Here’s more detail about our drive in these appalling conditions: For the longest side trip (108 miles) I had 850 pounds or so of people and cargo in the vehicle and I managed to cover about 31 miles in electric only (EV) mode (16 going and 15 coming back). My tires were inflated to 39 psi, cold (or about 42 warm). I have my roof racks on still, but no cargo box and the speed limits when not passing through small towns were 40 - 60 MPH. I stayed within 3 MPH of the speed limit for most of the drive. I didn’t use cruise control (with the flowing water on the runway that would have been a little dangerous). Outside temps were in the low 40’s to low 50’s F and the worst visibility I had at some points was about 300 feet due to low clouds/fog and heavy rain. The brakes, as usual, worked perfectly without ever feeling grabby and transitioned smoothly between regen and actual mechanical pressure on the discs. Likewise, the gas engine remained quiet and almost unnoticeable throughout (you can hear/feel a muted hum when accelerating up hills or to pass someone on the highway when in HEV mode but otherwise can barely tell its running). I got about 2 MPG better fuel economy on the return leg than outbound, but for the entire 108 mile trip my blended average MPG was 37.6 which I consider to be quite impressive considering the full load, snow tires, and conditions of the drive. That is very close to similar trips I would have taken in summertime on my all season tires. I feel that my slower speed was the key to great fuel efficiency results. At the end of our family holiday visit, we charged up the hybrid battery again and headed home the next day. Quite surprisingly, on the 59.2 mile trip home (we went a slightly different route) I managed to achieve 74.2 MPG, blended (EV and HEV). Also note that I used “Automatic” mode for about ⅔ of the trip home and only switched out of it when I noticed it wasn’t switching into EV mode on downhill stretches or flat sections, it just kept me in HEV mode from about 10 miles into the drive. I figured it was not going to use up the remainder of the battery before we got home so I wanted to force that change. It is possible the automatic mode would have changed to EV mode again, before I got off the freeway but I don’t think the algorithm is smart enough to know where I am going and when exactly to switch in order to use up the hybrid battery charge just before/as we arrive; I believe it just goes off of sustained speed, and how hard one accelerates. I’ll do more testing of that setting in particular, in the future. For reference, my guess on when to switch back to EV mode resulted in using up the battery about 1 mile before we reached home (missed it by that much!). What questions do you have about the Kia Sorento PHEV’s performance? Please leave any questions or comments below. Image provided by Justin Hart. Justin Hart has owned and driven electric vehicles for over 15 years, including a first generation Nissan LEAF, second generation Chevy Volt, Tesla Model 3, an electric bicycle and most recently a Kia Sorento PHEV. He is also an avid SUP rider, poet, photographer and wine lover. He enjoys taking long EV and PHEV road trips to beautiful and serene places with the people he loves. Follow Justin on Twitter for daily KIA EV news coverage.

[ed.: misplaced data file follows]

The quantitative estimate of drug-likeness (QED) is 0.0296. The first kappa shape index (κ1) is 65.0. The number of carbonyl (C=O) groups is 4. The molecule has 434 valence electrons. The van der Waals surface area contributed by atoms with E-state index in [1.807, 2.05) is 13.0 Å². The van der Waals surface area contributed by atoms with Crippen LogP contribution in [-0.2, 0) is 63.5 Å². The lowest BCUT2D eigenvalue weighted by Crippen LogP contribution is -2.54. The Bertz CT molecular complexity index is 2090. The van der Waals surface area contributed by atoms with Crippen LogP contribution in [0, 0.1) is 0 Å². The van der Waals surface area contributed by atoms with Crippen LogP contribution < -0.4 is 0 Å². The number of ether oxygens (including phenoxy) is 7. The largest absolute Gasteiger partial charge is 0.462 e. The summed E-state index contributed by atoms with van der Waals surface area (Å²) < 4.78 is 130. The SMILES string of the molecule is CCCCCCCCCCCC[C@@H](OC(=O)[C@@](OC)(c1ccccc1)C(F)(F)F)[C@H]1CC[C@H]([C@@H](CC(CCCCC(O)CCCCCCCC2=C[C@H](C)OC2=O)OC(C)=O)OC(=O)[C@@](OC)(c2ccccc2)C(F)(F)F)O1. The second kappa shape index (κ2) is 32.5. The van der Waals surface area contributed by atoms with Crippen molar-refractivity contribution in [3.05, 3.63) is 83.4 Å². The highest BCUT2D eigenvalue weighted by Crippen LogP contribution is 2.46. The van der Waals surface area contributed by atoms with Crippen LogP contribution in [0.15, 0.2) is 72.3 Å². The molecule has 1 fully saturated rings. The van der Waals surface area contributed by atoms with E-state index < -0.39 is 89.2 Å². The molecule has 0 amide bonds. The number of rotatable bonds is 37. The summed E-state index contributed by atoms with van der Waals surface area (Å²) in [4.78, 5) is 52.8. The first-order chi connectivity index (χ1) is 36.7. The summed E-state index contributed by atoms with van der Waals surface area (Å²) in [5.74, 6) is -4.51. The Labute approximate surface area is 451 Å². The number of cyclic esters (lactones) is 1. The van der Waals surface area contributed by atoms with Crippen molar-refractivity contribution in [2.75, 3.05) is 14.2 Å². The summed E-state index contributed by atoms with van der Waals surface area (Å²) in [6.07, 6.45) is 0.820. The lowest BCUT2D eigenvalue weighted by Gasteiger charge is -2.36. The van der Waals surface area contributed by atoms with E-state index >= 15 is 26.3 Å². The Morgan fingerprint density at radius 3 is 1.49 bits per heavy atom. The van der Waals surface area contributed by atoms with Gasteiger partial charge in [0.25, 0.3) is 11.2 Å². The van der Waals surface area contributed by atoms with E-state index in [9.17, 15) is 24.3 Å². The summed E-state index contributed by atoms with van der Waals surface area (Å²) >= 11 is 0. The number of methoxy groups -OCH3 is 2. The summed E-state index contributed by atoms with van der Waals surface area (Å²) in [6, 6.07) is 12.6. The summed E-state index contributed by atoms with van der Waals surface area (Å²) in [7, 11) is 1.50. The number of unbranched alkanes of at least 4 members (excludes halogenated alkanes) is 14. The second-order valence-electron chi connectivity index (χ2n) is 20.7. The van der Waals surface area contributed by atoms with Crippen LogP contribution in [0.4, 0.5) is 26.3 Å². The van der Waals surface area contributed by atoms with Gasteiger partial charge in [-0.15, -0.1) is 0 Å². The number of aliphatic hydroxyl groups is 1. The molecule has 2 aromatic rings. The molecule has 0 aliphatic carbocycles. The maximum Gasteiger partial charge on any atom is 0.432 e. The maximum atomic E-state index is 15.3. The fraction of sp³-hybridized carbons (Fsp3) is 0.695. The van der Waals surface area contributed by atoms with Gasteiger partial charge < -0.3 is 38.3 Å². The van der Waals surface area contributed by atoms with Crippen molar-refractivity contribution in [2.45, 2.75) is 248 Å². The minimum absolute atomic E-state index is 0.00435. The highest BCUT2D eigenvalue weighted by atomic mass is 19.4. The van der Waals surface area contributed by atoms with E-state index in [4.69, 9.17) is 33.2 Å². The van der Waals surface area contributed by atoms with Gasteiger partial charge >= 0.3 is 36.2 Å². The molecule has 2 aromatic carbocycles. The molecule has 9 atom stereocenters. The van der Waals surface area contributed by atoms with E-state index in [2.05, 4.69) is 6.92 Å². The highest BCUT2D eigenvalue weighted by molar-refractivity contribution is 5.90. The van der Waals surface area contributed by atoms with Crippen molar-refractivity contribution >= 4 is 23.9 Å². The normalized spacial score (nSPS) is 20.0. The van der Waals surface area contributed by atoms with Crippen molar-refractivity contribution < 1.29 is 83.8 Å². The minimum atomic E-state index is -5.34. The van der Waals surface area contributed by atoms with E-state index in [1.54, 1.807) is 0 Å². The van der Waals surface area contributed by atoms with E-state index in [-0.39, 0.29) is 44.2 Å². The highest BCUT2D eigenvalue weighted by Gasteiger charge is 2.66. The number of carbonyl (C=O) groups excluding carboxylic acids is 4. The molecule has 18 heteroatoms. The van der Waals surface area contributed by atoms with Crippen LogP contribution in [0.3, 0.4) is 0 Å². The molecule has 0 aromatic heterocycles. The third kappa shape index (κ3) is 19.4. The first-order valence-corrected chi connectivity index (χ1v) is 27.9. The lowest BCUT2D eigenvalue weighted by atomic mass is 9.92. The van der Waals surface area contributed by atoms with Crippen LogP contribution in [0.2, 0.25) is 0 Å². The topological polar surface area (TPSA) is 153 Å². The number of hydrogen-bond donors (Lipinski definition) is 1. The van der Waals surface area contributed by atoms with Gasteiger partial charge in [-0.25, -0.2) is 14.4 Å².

Burnside (not verified)    January 17, 2023 - 11:12PM

How does the 3rd row legroom compare on the Sorento PHEV and Outlander PHEV? Like the idea of 7 seats on the Outlander vs the Sorento.

Justin Hart    January 20, 2023 - 4:30PM

In reply to by Burnside (not verified)

As far as I know (I’ll have to try and get into an Outlander for comparison) from what I have read and the measurements for each, the Sorento is MUCH more roomy in the 2nd row and a little roomier in the 3rd. The Sorento has the most (or perhaps second most) 2nd row legroom in its class I believe. The 3rd row is tight, but at 6’ 1” I can fit in the 3rd row comfortably enough to make a 1 hour trip back there (wouldn’t want to spend much more than that back there though). My wife at 5’ 4” rode in the 3rd row with our daughter for a 3 hour trip without complaint. I expect the Outlander 3rd row is not suitable for anyone over 12 or 13 years old, and that the second row is comfortable 2 adults of average size, but for 3 would only be suitable in a pinch. 3 children might be just fine in the 2nd row of the Outlander though.